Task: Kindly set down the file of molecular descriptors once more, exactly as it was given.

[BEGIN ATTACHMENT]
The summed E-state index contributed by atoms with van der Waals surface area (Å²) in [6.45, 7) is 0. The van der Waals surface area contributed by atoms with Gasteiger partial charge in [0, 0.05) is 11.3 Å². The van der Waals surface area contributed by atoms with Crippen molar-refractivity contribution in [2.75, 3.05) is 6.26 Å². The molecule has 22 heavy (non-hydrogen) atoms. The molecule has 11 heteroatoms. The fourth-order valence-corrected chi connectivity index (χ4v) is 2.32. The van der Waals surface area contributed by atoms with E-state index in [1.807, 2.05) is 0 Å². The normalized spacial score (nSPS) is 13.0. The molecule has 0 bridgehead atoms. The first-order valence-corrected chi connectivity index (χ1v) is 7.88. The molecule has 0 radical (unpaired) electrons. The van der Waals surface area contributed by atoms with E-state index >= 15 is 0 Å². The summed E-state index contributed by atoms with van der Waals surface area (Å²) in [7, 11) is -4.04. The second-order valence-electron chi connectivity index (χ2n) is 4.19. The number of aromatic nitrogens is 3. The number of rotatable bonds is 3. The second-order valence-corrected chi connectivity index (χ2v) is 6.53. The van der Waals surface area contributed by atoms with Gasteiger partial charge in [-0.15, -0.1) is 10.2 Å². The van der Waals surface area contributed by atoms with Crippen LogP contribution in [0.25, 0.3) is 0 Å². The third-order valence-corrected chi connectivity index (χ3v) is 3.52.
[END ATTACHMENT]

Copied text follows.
The summed E-state index contributed by atoms with van der Waals surface area (Å²) in [6.45, 7) is 0. The van der Waals surface area contributed by atoms with Gasteiger partial charge in [0, 0.05) is 11.3 Å². The van der Waals surface area contributed by atoms with Crippen molar-refractivity contribution in [2.75, 3.05) is 6.26 Å². The molecule has 22 heavy (non-hydrogen) atoms. The molecule has 11 heteroatoms. The fourth-order valence-corrected chi connectivity index (χ4v) is 2.32. The van der Waals surface area contributed by atoms with E-state index in [1.807, 2.05) is 0 Å². The normalized spacial score (nSPS) is 13.0. The molecule has 0 bridgehead atoms. The first-order valence-corrected chi connectivity index (χ1v) is 7.88. The molecule has 0 radical (unpaired) electrons. The van der Waals surface area contributed by atoms with E-state index >= 15 is 0 Å². The summed E-state index contributed by atoms with van der Waals surface area (Å²) in [7, 11) is -4.04. The second-order valence-electron chi connectivity index (χ2n) is 4.19. The number of aromatic nitrogens is 3. The number of rotatable bonds is 3. The second-order valence-corrected chi connectivity index (χ2v) is 6.53. The van der Waals surface area contributed by atoms with Gasteiger partial charge in [-0.15, -0.1) is 10.2 Å². The van der Waals surface area contributed by atoms with Crippen LogP contribution in [0.25, 0.3) is 0 Å². The third-order valence-corrected chi connectivity index (χ3v) is 3.52.